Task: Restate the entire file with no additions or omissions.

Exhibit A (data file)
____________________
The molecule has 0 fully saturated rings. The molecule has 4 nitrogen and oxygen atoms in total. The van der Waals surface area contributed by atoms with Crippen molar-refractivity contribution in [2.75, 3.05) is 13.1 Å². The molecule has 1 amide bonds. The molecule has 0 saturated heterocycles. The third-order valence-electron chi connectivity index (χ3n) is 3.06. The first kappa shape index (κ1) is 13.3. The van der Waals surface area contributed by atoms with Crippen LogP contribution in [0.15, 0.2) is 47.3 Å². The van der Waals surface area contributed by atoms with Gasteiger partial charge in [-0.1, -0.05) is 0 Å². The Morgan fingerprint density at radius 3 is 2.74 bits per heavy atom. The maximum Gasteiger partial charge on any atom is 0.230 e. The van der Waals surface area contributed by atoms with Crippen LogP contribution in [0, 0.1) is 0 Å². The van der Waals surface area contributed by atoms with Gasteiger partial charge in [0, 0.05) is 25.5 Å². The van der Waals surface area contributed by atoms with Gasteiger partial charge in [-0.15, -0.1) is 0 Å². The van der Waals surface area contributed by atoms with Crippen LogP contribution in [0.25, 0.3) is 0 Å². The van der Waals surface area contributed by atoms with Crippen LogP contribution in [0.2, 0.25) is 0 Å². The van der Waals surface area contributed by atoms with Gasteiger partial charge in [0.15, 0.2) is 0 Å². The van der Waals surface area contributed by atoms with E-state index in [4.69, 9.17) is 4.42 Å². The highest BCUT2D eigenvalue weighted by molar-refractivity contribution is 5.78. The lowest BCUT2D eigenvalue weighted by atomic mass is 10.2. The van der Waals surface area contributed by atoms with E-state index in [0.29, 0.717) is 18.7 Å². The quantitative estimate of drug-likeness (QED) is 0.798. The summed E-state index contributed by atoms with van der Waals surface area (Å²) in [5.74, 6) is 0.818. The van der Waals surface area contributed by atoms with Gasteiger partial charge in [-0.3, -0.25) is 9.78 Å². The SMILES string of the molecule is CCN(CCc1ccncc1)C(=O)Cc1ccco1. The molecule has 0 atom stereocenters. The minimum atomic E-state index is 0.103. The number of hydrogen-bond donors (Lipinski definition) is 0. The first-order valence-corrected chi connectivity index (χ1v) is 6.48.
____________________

The molecule has 0 fully saturated rings. The molecule has 4 nitrogen and oxygen atoms in total. The van der Waals surface area contributed by atoms with Crippen molar-refractivity contribution in [2.75, 3.05) is 13.1 Å². The molecule has 1 amide bonds. The molecule has 0 saturated heterocycles. The third-order valence-electron chi connectivity index (χ3n) is 3.06. The first kappa shape index (κ1) is 13.3. The van der Waals surface area contributed by atoms with Crippen LogP contribution in [0.15, 0.2) is 47.3 Å². The van der Waals surface area contributed by atoms with Gasteiger partial charge in [-0.1, -0.05) is 0 Å². The Morgan fingerprint density at radius 3 is 2.74 bits per heavy atom. The maximum Gasteiger partial charge on any atom is 0.230 e. The van der Waals surface area contributed by atoms with Crippen LogP contribution in [0, 0.1) is 0 Å². The van der Waals surface area contributed by atoms with Gasteiger partial charge in [0, 0.05) is 25.5 Å². The van der Waals surface area contributed by atoms with Gasteiger partial charge in [-0.15, -0.1) is 0 Å². The van der Waals surface area contributed by atoms with Crippen LogP contribution in [0.25, 0.3) is 0 Å². The van der Waals surface area contributed by atoms with Crippen LogP contribution in [0.2, 0.25) is 0 Å². The van der Waals surface area contributed by atoms with Gasteiger partial charge in [0.15, 0.2) is 0 Å². The van der Waals surface area contributed by atoms with E-state index in [4.69, 9.17) is 4.42 Å². The highest BCUT2D eigenvalue weighted by molar-refractivity contribution is 5.78. The lowest BCUT2D eigenvalue weighted by atomic mass is 10.2. The van der Waals surface area contributed by atoms with E-state index in [0.29, 0.717) is 18.7 Å². The quantitative estimate of drug-likeness (QED) is 0.798. The summed E-state index contributed by atoms with van der Waals surface area (Å²) in [5.74, 6) is 0.818. The van der Waals surface area contributed by atoms with Gasteiger partial charge in [-0.3, -0.25) is 9.78 Å². The SMILES string of the molecule is CCN(CCc1ccncc1)C(=O)Cc1ccco1. The molecule has 0 atom stereocenters. The minimum atomic E-state index is 0.103. The number of hydrogen-bond donors (Lipinski definition) is 0. The first-order valence-corrected chi connectivity index (χ1v) is 6.48.